Machine Intelligence Laboratory

Cambridge University Department of Engineering

Dr Graham Treece, Department of Engineering

F-GMT11-2: Adjustment for prior smoothing in medical image analysis

Medical data is often reconstructed in different ways, for instance this CT uses a 'kernel' designed for soft tissue This causes different smoothing and noise levels. Here the bone kernel actually sharpens the data But different levels of smoothing affect later processing of the data, for instance visualisation of metastases Automatically enforcing a particular smoothing level would ensure processing was optimal / reliable

Medical image data always has some level of smoothing. This can either be the result of finite resolution due to the physical measurement process, or smoothing or sharpening deliberately applied during the reconstruction process. For CT data, this is by using a particular reconstruction 'kernel', which will vary between CT scans and also scanner manufacturers. These kernels are only described by name (for instance 'bone' or 'soft tissue', or 'B30f') and the clinician will generally have little knowledge of how this impacts the data, other than using the appropriate one depending on what they want to look at. Hence there is no specific record in the data of how much smoothing has actually been applied.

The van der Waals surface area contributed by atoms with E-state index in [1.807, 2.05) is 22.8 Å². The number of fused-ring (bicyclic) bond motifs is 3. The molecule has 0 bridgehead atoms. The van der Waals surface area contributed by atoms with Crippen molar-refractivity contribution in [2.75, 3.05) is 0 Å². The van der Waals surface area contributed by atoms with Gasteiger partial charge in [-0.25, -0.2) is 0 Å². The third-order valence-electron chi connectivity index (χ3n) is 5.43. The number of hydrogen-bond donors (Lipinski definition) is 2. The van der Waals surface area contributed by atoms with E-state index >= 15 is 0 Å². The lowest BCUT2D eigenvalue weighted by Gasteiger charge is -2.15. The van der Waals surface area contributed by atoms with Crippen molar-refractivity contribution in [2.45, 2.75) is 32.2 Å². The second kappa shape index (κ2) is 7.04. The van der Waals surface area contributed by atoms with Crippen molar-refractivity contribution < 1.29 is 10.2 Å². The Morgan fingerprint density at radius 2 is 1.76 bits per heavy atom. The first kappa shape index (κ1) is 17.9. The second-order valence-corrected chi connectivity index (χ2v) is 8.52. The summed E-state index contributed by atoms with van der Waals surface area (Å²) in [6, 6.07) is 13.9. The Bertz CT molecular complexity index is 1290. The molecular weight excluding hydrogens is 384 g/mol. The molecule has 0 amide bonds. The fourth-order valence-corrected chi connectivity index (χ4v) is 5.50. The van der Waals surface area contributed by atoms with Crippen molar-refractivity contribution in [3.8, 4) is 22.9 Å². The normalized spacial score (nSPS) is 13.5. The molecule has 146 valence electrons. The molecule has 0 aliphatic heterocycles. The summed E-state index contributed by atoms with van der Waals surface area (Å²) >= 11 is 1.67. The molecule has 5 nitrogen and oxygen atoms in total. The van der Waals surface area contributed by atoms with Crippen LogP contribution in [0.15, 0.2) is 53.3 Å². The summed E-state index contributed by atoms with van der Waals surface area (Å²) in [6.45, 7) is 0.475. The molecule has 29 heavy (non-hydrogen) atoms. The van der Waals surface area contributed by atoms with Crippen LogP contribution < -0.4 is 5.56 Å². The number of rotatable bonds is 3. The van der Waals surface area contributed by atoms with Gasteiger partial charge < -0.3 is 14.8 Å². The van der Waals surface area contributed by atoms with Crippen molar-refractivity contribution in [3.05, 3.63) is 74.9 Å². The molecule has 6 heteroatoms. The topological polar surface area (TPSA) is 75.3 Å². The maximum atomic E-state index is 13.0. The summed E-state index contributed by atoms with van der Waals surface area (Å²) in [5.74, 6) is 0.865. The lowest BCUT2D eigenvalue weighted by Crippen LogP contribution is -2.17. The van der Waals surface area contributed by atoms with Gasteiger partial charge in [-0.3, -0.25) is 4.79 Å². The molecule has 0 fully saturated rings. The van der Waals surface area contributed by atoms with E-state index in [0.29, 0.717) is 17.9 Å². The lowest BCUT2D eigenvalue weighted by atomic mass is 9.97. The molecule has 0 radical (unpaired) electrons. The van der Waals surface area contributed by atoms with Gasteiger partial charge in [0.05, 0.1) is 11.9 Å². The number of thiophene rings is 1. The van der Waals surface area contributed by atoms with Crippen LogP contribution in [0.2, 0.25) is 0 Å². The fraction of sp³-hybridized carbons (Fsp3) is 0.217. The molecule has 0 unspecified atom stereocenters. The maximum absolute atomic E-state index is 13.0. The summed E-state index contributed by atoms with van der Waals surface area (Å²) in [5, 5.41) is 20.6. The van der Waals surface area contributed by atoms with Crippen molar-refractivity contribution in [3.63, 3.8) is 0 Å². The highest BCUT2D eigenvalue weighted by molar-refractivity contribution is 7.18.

But various data analysis techniques, for instance segmentation of data, or measurement of cortical properties, or visualisation of the data, are affected by the amount of smoothing in the data. In particular, modern algorithms which can de-convolve (de-blur) data tend to work better when there is a reasonable degree of smoothing already, and are adversely affected by sharpening of data. So it would be ideal to specifically set the total amount of smoothing in a data set before applying these techniques.

Hence this project concerns three closely related questions. To what extent do different levels of smoothing affect the results of typical analysis techniques? Can the existing amount of smoothing (and possibly also the residual noise levels) be reliably (and quickly) estimated from typical medical data sets? And hence can additional smoothing be automatically applied to data to ensure that the analysis techniques are optimally applied without the user needing to concern themselves with this?

This is an algorithmic development / software project, so experience of writing software is essential, though the development could be done using any appropriate programming environment.

Click here for other medical imaging projects offered by Graham Treece.